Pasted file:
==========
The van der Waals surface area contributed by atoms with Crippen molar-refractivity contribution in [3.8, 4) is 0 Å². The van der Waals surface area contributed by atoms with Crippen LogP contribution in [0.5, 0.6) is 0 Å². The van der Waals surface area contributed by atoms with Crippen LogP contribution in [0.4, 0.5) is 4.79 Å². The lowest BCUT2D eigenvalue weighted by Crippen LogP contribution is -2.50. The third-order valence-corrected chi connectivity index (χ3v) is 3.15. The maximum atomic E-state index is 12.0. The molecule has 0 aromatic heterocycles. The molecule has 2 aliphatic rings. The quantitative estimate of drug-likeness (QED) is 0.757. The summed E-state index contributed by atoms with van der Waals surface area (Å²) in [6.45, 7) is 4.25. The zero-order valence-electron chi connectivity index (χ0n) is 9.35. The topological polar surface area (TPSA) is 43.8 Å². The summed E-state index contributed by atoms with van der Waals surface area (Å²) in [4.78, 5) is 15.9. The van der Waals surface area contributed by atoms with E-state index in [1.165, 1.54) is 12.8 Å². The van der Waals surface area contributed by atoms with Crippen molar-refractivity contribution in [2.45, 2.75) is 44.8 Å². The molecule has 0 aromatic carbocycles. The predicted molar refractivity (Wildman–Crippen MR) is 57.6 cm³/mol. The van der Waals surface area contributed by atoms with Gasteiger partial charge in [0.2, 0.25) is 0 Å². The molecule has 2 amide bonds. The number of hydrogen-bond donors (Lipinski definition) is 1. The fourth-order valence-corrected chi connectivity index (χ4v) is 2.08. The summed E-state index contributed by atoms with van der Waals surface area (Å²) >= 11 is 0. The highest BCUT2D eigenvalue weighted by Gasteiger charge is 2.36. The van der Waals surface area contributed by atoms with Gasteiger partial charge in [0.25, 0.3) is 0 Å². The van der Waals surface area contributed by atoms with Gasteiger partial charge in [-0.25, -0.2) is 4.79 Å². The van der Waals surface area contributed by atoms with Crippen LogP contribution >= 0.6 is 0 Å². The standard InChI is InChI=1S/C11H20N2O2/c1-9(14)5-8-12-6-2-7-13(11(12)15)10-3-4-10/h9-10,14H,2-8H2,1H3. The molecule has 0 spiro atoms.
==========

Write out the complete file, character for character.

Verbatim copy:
The van der Waals surface area contributed by atoms with Crippen molar-refractivity contribution in [3.8, 4) is 0 Å². The van der Waals surface area contributed by atoms with Crippen LogP contribution in [0.5, 0.6) is 0 Å². The van der Waals surface area contributed by atoms with Crippen LogP contribution in [0.4, 0.5) is 4.79 Å². The lowest BCUT2D eigenvalue weighted by Crippen LogP contribution is -2.50. The third-order valence-corrected chi connectivity index (χ3v) is 3.15. The maximum atomic E-state index is 12.0. The molecule has 0 aromatic heterocycles. The molecule has 2 aliphatic rings. The quantitative estimate of drug-likeness (QED) is 0.757. The summed E-state index contributed by atoms with van der Waals surface area (Å²) in [6.45, 7) is 4.25. The zero-order valence-electron chi connectivity index (χ0n) is 9.35. The topological polar surface area (TPSA) is 43.8 Å². The summed E-state index contributed by atoms with van der Waals surface area (Å²) in [4.78, 5) is 15.9. The van der Waals surface area contributed by atoms with E-state index in [1.165, 1.54) is 12.8 Å². The van der Waals surface area contributed by atoms with Crippen molar-refractivity contribution in [2.45, 2.75) is 44.8 Å². The molecule has 0 aromatic carbocycles. The predicted molar refractivity (Wildman–Crippen MR) is 57.6 cm³/mol. The van der Waals surface area contributed by atoms with Gasteiger partial charge in [0.2, 0.25) is 0 Å². The molecule has 2 amide bonds. The number of hydrogen-bond donors (Lipinski definition) is 1. The fourth-order valence-corrected chi connectivity index (χ4v) is 2.08. The summed E-state index contributed by atoms with van der Waals surface area (Å²) >= 11 is 0. The highest BCUT2D eigenvalue weighted by Gasteiger charge is 2.36. The van der Waals surface area contributed by atoms with Gasteiger partial charge in [0.25, 0.3) is 0 Å². The van der Waals surface area contributed by atoms with Gasteiger partial charge in [-0.25, -0.2) is 4.79 Å². The van der Waals surface area contributed by atoms with Crippen LogP contribution >= 0.6 is 0 Å². The standard InChI is InChI=1S/C11H20N2O2/c1-9(14)5-8-12-6-2-7-13(11(12)15)10-3-4-10/h9-10,14H,2-8H2,1H3. The molecule has 0 spiro atoms.